Chained protesters say: ‘Freedom for Rasmea Odeh’

WW photo: Terri Kay

WW photo: Terri Kay

Outraged by the guilty verdict and immediate jailing of 67-year-old Palestinian activist Rasmea Odeh on Nov. 10, her supporters rallied and vowed to continue with their protests until she is released. Two days later, a group chained themselves to the doors of the Federal Courthouse at the Ron Dellums Federal Building in downtown Oakland.

In addition to those who chained themselves, many others banged and drummed on the doors with their fists, demanding Rasmea’s freedom. After several hours, fire fighters were brought in to cut the chains and locks and five people were arrested. They were later cited and released.

“The targeting of Rasmea is purely to criminalize Palestinians who are outspoken and critical of Israel’s oppression and occupation of Palestine,” says Lara Kiswani, executive director of the Arab Resource and Organizing Center.

In a statement, the AROC explained that “Odeh is the founder of the Arab Women’s Committee in Chicago, a grassroots collective that offers an environment that promotes leadership among Arab immigrant women. The U.S. government has accused her of omitting an answer on her citizenship application 10 years ago. Odeh, who was sexually tortured into a false confession by Israel and served a decade in Israeli prisons, faces revocation of her citizenship, imprisonment, and deportation.”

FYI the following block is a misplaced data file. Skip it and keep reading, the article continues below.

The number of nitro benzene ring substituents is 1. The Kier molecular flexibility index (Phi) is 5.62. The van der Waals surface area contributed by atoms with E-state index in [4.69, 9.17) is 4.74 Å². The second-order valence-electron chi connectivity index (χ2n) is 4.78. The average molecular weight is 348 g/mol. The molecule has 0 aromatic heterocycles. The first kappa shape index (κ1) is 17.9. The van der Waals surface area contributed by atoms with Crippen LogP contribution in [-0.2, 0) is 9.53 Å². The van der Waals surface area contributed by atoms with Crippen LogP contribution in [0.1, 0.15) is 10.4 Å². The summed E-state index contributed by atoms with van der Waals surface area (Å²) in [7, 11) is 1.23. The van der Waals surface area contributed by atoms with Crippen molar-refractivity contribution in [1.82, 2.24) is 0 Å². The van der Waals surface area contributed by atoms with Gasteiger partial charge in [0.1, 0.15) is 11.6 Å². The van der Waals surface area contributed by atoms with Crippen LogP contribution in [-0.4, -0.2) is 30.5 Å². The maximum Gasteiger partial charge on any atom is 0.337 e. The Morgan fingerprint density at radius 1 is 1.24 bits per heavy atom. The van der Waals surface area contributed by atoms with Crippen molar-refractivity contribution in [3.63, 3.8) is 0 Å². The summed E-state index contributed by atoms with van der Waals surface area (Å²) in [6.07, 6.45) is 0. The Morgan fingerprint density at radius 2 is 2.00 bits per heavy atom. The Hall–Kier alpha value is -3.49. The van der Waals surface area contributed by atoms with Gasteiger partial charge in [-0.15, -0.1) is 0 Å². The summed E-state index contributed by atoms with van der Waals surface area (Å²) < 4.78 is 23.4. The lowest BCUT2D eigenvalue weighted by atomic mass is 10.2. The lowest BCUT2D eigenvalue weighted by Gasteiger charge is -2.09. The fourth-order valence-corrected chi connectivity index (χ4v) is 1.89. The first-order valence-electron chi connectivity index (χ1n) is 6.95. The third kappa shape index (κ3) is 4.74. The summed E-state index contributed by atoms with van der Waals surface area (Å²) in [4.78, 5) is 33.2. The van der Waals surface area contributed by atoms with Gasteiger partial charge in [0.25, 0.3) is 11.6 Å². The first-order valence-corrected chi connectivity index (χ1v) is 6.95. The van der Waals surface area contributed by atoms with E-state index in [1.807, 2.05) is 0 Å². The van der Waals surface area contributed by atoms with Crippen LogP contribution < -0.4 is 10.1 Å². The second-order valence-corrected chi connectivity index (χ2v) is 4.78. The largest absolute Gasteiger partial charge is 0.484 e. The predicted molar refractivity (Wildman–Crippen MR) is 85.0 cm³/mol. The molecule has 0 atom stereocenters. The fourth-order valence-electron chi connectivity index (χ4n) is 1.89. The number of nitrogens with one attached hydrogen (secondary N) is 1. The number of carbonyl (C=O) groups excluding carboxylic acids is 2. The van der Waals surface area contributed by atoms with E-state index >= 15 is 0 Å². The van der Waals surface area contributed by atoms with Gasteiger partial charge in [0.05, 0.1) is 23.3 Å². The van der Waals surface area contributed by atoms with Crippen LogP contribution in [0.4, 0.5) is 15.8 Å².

A letter of protest by more than 100 feminist scholars adds: “Rasmea’s story encompasses some of the most urgent feminist struggles of our times — violence against women and the use of sexual violence as a tool of colonization and war; the impact of racism and anti-immigrant policies upon women; the criminalization of women of color; and the use of intimidation to thwart feminist activism.”